Expert pediatric dermatologists provide impressions on the case of a 12-year-old girl with atopic dermatitis.
Joshua Zeichner, MD: Let’s open this up to the entire group and talk about this case. What are your initial impressions?
Elizabeth Swanson, MD: I want to make her better ASAP.
Raj Chovatiya, MD, PhD: And then some. That’s a lot going on in 1 case. Unfortunately, it’s probably similar to stuff we’ve all seen before. Cases like this break your heart because this is everything we talk about. It’s the full burden of disease: the mental health, the social aspect, the actual health, the polypharmacy—everything top to bottom.
Brittany Craiglow, MD: I’m wondering what took her so long to get to dermatology. In some places, there’s poor access. But also, pediatricians often feel either that nothing has helped their patients, so they send fewer patients, or that they’ll grow out of it eventually. When we see patients like this, part of our job is to make sure our letter gets back to the pediatrician, or to call them and say: “There are options now. If you ever have a kid like this, please call me. I don’t want them to suffer.” Because these kids shouldn’t be floating around out there. They need to see somebody who can treat them appropriately.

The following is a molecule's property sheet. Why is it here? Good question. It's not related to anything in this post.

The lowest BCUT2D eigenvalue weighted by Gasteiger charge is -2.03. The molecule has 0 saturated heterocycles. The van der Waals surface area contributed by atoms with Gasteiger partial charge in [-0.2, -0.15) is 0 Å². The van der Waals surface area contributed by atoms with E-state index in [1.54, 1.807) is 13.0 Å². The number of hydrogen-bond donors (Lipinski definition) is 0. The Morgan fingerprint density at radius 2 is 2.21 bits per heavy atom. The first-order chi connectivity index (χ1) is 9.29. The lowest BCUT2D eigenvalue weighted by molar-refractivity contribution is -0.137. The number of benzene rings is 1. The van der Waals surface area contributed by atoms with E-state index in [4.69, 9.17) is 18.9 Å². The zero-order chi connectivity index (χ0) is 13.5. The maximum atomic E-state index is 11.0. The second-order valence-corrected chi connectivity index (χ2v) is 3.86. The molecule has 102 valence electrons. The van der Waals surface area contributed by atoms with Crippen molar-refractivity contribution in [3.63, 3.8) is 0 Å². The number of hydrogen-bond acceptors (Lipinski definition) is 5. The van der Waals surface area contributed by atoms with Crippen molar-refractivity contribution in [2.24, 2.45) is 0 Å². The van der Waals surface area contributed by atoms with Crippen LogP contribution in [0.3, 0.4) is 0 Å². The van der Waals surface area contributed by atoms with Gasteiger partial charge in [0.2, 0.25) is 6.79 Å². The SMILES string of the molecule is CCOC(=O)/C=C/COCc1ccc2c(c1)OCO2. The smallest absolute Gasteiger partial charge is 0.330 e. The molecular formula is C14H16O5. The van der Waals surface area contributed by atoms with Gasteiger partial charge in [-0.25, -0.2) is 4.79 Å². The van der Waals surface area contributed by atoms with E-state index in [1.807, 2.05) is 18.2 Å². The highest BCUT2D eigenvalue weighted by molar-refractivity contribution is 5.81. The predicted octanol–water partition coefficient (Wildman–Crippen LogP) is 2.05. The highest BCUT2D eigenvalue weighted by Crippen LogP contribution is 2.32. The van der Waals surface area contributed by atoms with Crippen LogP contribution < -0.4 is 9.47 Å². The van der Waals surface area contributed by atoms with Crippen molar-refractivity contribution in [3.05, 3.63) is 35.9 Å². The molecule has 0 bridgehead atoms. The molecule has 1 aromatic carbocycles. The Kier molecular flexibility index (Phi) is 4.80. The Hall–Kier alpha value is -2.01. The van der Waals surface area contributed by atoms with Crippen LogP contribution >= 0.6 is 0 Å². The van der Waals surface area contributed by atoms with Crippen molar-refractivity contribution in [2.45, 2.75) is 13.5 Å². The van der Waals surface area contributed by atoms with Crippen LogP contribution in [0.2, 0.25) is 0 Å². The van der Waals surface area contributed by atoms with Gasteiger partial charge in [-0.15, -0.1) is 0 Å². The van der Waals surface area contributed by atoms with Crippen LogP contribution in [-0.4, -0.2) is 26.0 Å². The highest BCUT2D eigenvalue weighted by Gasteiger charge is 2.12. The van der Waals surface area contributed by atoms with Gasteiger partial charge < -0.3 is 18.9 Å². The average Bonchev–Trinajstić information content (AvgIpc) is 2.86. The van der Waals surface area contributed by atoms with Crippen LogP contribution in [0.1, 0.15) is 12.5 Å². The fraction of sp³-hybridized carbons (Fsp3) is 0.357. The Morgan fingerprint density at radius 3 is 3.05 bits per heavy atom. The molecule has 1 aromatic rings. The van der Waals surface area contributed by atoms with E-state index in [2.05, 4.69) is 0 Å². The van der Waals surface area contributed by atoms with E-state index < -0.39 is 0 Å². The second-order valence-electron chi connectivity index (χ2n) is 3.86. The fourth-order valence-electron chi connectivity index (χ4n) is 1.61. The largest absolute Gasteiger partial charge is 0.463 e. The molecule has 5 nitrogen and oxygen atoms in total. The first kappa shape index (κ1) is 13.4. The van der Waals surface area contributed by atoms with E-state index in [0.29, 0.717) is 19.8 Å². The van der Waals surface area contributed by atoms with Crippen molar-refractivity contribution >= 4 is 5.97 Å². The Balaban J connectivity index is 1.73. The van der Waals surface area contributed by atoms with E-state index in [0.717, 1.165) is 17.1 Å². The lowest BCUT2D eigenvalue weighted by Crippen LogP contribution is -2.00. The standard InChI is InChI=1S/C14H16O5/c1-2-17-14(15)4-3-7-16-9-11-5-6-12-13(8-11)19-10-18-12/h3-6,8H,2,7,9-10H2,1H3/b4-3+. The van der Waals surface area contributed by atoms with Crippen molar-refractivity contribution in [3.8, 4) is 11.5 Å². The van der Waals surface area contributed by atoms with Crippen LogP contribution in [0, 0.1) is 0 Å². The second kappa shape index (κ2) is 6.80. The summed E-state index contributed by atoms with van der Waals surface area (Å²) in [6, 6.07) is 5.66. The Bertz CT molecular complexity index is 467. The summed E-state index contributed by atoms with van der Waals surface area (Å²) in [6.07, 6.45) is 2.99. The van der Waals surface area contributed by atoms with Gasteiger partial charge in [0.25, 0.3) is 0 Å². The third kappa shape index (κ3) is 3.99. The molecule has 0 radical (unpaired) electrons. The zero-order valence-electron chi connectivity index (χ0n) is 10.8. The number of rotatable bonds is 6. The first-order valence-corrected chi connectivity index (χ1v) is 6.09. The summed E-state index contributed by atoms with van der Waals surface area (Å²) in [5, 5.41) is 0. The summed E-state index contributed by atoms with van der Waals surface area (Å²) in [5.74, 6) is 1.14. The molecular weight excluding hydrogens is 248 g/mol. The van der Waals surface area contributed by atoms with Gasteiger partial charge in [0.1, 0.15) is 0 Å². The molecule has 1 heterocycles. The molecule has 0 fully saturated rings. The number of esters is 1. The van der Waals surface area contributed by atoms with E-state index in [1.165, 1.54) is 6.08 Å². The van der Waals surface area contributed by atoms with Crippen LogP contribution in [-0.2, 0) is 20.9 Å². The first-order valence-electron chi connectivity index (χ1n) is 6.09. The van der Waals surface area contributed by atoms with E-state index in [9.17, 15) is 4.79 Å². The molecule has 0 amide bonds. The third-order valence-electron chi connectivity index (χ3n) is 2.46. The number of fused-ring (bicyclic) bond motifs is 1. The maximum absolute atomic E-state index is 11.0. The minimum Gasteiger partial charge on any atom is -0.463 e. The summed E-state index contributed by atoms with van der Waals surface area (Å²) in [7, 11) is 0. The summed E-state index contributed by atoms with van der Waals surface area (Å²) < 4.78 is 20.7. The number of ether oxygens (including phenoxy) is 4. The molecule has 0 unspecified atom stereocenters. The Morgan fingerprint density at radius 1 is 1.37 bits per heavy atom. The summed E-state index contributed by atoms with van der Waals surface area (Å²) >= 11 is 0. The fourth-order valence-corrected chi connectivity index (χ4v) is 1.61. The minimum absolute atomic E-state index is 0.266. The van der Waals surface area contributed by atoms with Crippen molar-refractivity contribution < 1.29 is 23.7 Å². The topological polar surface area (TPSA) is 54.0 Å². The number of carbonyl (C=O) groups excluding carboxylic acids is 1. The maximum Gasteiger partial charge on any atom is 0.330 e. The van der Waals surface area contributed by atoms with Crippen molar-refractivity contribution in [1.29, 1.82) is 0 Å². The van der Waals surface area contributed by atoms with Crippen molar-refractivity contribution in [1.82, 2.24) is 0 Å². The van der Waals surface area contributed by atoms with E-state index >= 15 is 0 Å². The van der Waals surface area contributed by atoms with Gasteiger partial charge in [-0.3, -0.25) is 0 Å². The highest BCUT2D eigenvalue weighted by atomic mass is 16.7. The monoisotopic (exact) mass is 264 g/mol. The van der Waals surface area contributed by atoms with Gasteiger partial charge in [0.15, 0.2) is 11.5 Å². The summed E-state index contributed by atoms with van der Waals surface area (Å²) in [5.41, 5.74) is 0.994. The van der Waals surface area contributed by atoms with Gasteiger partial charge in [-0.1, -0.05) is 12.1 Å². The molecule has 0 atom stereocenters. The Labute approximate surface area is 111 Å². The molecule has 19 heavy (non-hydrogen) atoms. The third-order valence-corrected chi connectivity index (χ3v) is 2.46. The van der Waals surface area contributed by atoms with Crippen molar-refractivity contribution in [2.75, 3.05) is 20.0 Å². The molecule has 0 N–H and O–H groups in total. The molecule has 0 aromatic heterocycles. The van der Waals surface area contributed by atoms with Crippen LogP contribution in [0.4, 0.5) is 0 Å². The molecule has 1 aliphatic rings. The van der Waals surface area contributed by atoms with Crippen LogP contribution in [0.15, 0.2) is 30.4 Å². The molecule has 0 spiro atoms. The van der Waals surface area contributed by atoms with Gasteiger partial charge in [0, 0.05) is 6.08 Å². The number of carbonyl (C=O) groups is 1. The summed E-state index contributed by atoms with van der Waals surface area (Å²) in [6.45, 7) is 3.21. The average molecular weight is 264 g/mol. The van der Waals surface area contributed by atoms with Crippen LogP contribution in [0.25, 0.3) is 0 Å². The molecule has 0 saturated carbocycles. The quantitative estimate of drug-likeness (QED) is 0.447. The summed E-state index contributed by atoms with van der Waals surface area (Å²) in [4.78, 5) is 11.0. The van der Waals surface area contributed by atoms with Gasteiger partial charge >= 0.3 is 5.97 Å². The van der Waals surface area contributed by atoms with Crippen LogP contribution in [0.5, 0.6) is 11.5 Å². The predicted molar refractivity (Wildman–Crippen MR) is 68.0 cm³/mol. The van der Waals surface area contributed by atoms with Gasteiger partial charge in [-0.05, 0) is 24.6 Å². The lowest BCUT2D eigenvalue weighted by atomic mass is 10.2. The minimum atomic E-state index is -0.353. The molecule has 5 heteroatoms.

Raj Chovatiya, MD, PhD: It’s tough across ages when the original gatekeepers are saying this is nothing or just a skin thing and not a big deal, or that there probably isn’t much you can do after lotions and potions and stuff. Both of those are huge gaps in education. Obviously, that’s one problem. But then there’s also the fact that you’re left with patients swirling around the ether and not making it to a place where they can get better.
Elizabeth Swanson, MD: Then when the discussion begins about how to help her and how to fix this, she’s 12, so there are options that exist for her above and beyond topical corticosteroids, TCIs [topical calcineurin inhibitors], and crisaborole. She’s now eligible for topical ruxolitinib, although that’s approved for less than 20% body surface area. I forget if they mentioned the exact body surface area in the clinical vignette. That might be an issue for her, because it seems she has pretty bad atopic dermatitis. Then I’d have a good discussion about dupilumab. I’d also probably include in the discussion a little about upadacitinib, which is approved down to the age of 12. I’d hash out all the choices and do some shared decision-making with the patient and her family and find a way to make this better for her.
Joshua Zeichner, MD: All of you had a gut reaction or a knee-jerk reaction that we need to get this child better right away. But for each of you, what’s your opinion? Are we going to systemic medications right away? Are we adjusting her topicals? What’s your approach in putting together a treatment regimen for this patient?